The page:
Halifax County education advocates following argument at the NC Supreme Court
On December 21, in Silver et al v. Halifax County Board of Commissioners the North Carolina Supreme Court ruled that boards of county commissioners have no responsibility under the state constitution to provide the opportunity for every child in North Carolina to obtain a sound basic education, despite the critical role counties play in providing educational funding and resources.
The Court’s 1997 decision in Leandro v. State recognized the constitutional right to a sound basic education. Seven years later, the court reaffirmed this fundamental right. Today’s ruling undercuts the scope and impact of the Leandro decisions and the goal of educational equity in our state.
In Silver, the plaintiffs alleged that the education funding and policy decisions of the Halifax County Board of Commissioners violated the constitutional right recognized in Leandro. The lower courts rejected that claim, asserting that county boards of commissioners have no responsibility to execute their education-related duties in a manner compliant with the constitution. The state supreme court unanimously upheld the conclusion that only the State bears any constitutional obligations regarding education, declaring:
[N]o express provision requires boards of county commissioners to provide for or preserve any rights relating to education. . . . Complications born of the incompetence or obstinance of a county board of county commissioners relating to the finances of local education are the “ultimate responsibility” of the State, which must step in and ameliorate the errors. . . . to the extent that a county, as an agency of the State, hinders the opportunity for children to receive a sound basic education, it is the State’s constitutional burden to take corrective action.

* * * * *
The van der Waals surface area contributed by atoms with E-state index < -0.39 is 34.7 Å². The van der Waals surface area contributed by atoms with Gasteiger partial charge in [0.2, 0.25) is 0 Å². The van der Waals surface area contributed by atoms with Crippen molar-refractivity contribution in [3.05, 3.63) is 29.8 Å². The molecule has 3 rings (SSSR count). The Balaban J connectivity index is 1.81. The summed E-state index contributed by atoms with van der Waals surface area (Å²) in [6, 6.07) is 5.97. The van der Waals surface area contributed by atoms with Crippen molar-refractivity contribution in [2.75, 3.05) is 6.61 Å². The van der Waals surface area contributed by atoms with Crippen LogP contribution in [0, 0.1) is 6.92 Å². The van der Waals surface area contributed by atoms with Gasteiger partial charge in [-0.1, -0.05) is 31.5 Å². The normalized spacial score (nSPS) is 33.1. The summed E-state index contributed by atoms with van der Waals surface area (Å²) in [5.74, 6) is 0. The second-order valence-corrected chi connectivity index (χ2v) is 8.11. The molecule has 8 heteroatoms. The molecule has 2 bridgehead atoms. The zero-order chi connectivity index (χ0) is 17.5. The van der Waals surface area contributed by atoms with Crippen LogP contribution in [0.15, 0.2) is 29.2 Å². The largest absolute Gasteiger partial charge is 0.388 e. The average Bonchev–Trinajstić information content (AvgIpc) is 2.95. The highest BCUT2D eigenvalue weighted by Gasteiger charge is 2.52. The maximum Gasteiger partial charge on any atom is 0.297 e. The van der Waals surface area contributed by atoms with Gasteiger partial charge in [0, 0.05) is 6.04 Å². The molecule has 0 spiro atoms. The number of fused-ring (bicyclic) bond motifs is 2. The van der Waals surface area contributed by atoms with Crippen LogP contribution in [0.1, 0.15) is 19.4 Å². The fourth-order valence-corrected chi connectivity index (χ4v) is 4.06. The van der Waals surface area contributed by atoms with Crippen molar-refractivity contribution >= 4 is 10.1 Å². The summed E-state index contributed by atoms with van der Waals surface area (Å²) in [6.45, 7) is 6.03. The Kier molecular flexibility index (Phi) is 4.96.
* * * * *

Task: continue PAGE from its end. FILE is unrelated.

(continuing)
Halifax County has three separate school districts serving fewer than 7,000 students. Weldon City Schools has less than 1,000 students, 94% of whom are African American. Halifax County Public Schools and Roanoke Rapids Graded School District each have less than 3,000 students, but 65% of Roanoke Rapids’ students are white, while the county district’s students are 85% black. The plaintiffs allege that the educational resources and outcomes of the three districts demonstrate that the county board of commissioners is obstructing the opportunity for all students in the county to receive a sound basic education.
The Silver plaintiffs are parents and guardians of five students; the Coalition for Education and Economic Security (CEES), a community advocacy organization; and the Halifax branch of the NAACP. They filed suit against the county in August 2015, alleging the commissioners’ continued maintenance of the three school districts violates the state constitutional right of students in Halifax County to a sound basic education.
CEES Chairperson Rebecca Copeland said, “Although we cannot understand how the court could hold that the constitution does not apply to county governments, we are undeterred in our fight for educational equity and quality in Halifax County.”
David Harvey, President of the NAACP branch, expressed disappointment in the court’s decision: “We have been advocating for all students in Halifax County for almost a decade, and this lawsuit was our last resort after years of trying to work with our county leaders for change. But we will not give up. If our Supreme Court says we have to sue the State for the County’s failures, then that’s what we will do.”
The plaintiffs are represented by the Julius L. Chambers Center for Civil Rights, and also by the Lawyers Committee for Civil Rights Under Law and Latham & Watkins. Amicus briefs were filed by Duke Children’s law Clinic, Advocates for Children’s Services (Legal Aid) and Public Schools First NC; and the NC Advocates for Justice.